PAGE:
Hogan Lovells announced this week that it has lured three partners from Bracewell’s New York office including the co-chair of its securities practice.
Michael C. Hefter, Seth M. Cohen and Ryan M. Philp, whose practices focus on complex commercial litigation related to corporate governance issues, will all join as partners.
“The platform really gives us an opportunity to grow,” said Hefter. “The international platform and the domestic platform, because Hogan Lovells does have very significant offices in the U.S., was very attractive to us.”
He added the firm is seeking to grow in New York, where it currently has around 200 lawyers. Hogan Lovells has 15 offices in the U.S., and more than 2,500 lawyers located in more than 50 offices across the globe.
Bracewell, by comparison, is headquartered in Houston and has eight U.S. offices, plus locations in Dubai and London. According to its website, there are roughly 50 lawyers in New York, about the same as the firm listed last October, according to the Internet Archive.
The firm has experienced changes in New York since former Mayor Rudolph Giuliani exited in January 2016 to join Greenberg Traurig and the firm dropped his name and just became Bracewell. One of the biggest exits in New York occurred more than a year ago, in March 2016, when a 10-lawyer group that focused on broker-dealer representations departed to join Schulte Roth.
Meanwhile, Bracewell has been growing in Washington, D.C., with six additions in the last six months, particularly its lobbying group where earlier this month it added Liam Donovan, who has represented the Association of Builders and Contractors.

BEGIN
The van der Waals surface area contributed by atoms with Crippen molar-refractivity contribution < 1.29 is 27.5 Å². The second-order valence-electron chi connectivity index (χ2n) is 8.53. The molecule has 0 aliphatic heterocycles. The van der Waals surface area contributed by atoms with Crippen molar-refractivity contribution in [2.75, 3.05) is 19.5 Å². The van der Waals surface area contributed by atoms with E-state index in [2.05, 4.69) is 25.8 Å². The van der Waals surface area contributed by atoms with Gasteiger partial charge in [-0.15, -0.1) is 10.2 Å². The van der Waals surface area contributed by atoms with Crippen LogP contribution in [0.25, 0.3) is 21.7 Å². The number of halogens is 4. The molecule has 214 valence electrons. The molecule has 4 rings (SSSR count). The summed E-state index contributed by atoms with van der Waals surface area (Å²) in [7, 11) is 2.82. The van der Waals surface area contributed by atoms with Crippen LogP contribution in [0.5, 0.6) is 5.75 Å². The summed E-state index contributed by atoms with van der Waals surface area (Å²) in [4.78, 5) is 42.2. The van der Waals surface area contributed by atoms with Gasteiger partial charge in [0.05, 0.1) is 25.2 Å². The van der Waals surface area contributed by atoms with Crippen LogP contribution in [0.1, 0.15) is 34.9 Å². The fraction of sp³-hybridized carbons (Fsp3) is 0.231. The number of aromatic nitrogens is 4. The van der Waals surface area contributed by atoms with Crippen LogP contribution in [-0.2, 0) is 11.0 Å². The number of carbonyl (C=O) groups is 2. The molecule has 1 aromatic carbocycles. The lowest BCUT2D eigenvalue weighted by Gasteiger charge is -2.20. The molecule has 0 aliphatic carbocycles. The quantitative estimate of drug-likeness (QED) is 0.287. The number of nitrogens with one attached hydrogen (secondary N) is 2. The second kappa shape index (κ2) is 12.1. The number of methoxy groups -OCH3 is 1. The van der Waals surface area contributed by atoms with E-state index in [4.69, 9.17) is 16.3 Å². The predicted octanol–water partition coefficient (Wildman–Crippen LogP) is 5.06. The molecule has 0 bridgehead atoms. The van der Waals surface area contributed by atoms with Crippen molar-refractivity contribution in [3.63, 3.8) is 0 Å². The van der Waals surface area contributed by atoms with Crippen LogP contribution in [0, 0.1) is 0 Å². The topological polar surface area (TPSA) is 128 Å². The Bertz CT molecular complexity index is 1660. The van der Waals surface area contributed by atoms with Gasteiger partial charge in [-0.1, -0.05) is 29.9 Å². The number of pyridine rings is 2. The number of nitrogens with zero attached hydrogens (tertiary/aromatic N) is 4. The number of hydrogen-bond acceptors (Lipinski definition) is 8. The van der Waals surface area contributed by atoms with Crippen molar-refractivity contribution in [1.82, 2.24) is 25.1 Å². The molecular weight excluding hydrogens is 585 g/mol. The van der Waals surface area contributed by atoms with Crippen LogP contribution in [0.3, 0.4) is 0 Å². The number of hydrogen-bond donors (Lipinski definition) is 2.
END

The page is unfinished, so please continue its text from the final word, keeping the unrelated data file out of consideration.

Neither Mark Evans, co-chairman of Bracewell, nor a spokesman were available for comment.
At Hogan Lovells, Dennis Tracey, head of the’ litigation practice for the Americas, said adding the trio from Bracewell is part of a firmwide effort to build the M&A practice. In March, Hogan hired five M&A lawyers from Weil Gotshal & Manges’ Silicon Valley office, including Richard Climan and Keith Flaum.
“This is giving us a deeper bench,” Tracey said about the litigators in New York who joined the firm, adding that they used a recruiter to find them.
Hefter, who co-led Bracewell’s securities practice, represented Rebecca Mairone, former chief operating officer of Countrywide Financial, described by Bloomberg News as “the only major mortgage executive found liable for her part in the 2008 financial crisis.” Hefter helped persuade an appellate court to reverse that finding against Mairone.
Cohen also worked on that case and previously defended Rudolph Giuliani in an intellectual property case, according to his bio on Bracewell, which remained online as of Thursday morning.
Philp also worked on the Mairone matter, and also defended Activision against a suit that imprisoned former Panamanian dictator Manuel Noriega filed in Los Angeles Superior Court, alleging that ‘Call of Duty’ infringed his right of publicity because he appeared as a character in the game.
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